Christmas is the celebration of both motherhood and childhood, the double doorway through which almighty God chose to come to into our difficult human world, to try to lead us to peace.
As I write these words, 84 children in the United States, ranging in age from just a few months to teens, were just freed an multistate network of 120 human traffickers, who have been arrested.
The plight of children in the world is fearsome: child slaves, child prostitutes, child soldiers, and child gangsters. The numbers of children living at the lowest levels of poverty, the amount of childhood hunger, the extent of infant and child illness and mortality are daunting.
Also as I write these words, according to the United Nations Refugee Agency, there are 65 million people in the world who are displaced from their homes, belong to no country (are stateless) or are refugees.
Roughly half of these are women, and of these millions are pregnant, or with nursing and small children.
Central to the Christmas story is that Mary, as a young pregnant girl, had to leave home and take to rough roads, under the orders of the Roman governor in Syria, so the Jews might be “counted,” in the town native to the husband.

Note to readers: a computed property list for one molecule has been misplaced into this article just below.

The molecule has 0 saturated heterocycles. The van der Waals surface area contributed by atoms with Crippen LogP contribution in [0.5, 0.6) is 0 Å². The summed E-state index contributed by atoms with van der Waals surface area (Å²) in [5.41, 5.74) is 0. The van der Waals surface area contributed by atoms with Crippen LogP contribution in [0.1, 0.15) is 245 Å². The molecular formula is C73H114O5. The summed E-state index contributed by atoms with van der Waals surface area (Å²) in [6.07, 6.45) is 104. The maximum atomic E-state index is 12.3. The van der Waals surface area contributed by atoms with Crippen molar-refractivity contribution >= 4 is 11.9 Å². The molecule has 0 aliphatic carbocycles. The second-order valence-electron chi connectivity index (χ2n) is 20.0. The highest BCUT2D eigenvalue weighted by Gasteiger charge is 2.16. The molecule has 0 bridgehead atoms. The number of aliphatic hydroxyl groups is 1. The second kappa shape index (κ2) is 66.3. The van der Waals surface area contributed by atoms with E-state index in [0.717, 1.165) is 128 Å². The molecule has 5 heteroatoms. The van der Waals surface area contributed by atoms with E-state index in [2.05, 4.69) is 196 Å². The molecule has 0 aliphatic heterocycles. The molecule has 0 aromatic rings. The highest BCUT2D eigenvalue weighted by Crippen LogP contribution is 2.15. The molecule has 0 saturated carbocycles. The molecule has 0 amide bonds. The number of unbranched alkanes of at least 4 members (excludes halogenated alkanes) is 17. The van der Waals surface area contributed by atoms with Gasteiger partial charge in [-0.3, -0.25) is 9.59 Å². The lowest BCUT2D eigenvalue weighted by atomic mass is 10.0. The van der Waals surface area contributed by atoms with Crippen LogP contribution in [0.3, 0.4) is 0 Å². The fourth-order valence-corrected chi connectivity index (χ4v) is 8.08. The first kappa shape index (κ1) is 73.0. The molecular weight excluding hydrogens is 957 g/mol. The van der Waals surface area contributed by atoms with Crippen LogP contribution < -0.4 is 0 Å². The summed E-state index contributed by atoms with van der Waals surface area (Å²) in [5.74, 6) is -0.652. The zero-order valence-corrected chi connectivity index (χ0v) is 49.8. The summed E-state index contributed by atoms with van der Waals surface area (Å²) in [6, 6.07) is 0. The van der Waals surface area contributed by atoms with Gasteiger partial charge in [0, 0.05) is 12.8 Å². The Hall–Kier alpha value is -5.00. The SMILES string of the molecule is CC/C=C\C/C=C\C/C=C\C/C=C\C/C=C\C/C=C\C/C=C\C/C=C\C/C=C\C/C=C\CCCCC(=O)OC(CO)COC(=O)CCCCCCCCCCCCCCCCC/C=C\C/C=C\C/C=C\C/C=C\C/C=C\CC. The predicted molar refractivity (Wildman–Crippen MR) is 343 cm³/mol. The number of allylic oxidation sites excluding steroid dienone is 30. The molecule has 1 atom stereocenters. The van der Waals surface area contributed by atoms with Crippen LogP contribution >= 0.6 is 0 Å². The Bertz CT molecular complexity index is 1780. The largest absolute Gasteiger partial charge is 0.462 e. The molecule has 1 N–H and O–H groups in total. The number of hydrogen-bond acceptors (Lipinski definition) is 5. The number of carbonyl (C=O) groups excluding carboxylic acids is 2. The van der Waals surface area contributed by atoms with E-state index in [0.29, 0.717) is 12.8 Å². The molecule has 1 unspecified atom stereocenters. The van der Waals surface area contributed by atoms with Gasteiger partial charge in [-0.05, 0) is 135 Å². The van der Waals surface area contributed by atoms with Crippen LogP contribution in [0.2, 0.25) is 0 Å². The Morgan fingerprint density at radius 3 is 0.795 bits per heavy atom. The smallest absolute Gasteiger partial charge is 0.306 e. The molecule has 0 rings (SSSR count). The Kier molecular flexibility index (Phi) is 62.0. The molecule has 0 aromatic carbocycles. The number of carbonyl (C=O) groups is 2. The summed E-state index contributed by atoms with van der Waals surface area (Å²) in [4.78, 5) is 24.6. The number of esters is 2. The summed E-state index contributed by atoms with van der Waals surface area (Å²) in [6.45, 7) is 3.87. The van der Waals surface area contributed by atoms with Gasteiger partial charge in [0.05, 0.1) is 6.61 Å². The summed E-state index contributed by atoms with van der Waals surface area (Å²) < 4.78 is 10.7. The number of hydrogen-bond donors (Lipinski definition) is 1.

Also central to the Christmas story is that immediately after the birth of her precious baby, on a bale of hay as a displaced woman, she had to flee to Egypt and spend years as a refugee, or her son would have been killed by a jealous King in Jerusalem, city if peace.
It is not only trees beautifully lit, and sweet carols, that make Christmas familiar to us.
But in fact, Christmas is also familiar because of how similar the rough and painful experiences of the Holy Family are, to the tragic daily fare of millions of women and children today, two thousand and seventeen years later.
Very recently, as I was driving through Port au Prince on my way to anoint the dying and try to heal the destitute sick whose death might be delayed with proper care, at one of the clinics of Mother Teresa’s Sisters, a very sick woman on the road caught my eye.
The first glance showed that she was young, she was pregnant, and she was in a lot of trouble.
She could not help at all as two people as young as she was, tried to lift her and lay her down in the simple tap tap, the public transport for the masses. I wondered why they were leaving a hospital, instead of going into it.
I asked what happened, and was told there was no room in the hospital. I learned they had been refused at another hospital already, and there would be no guarantee of a place where they would go next.
Thank God for our maternity wing at our own St Damien Hospital. The young girl was nearly in coma, and driving any more around the city looking “for a place at the inn” would kill her. And surely a manger was no place for a woman with eclampsia, which was her fairly evident condition.
With no time to lose by calling our ambulance, I paid the tap tap to take her to St Damien Hospital.
Andre, who was raised from infancy in our childrens home in Haiti (and is now 25), works with me. I sent him with them, to be the Angel Gabriel, to guide the tap tap the fastest way to St Damien Hospital. I continued on, to see the sick waiting for me across town.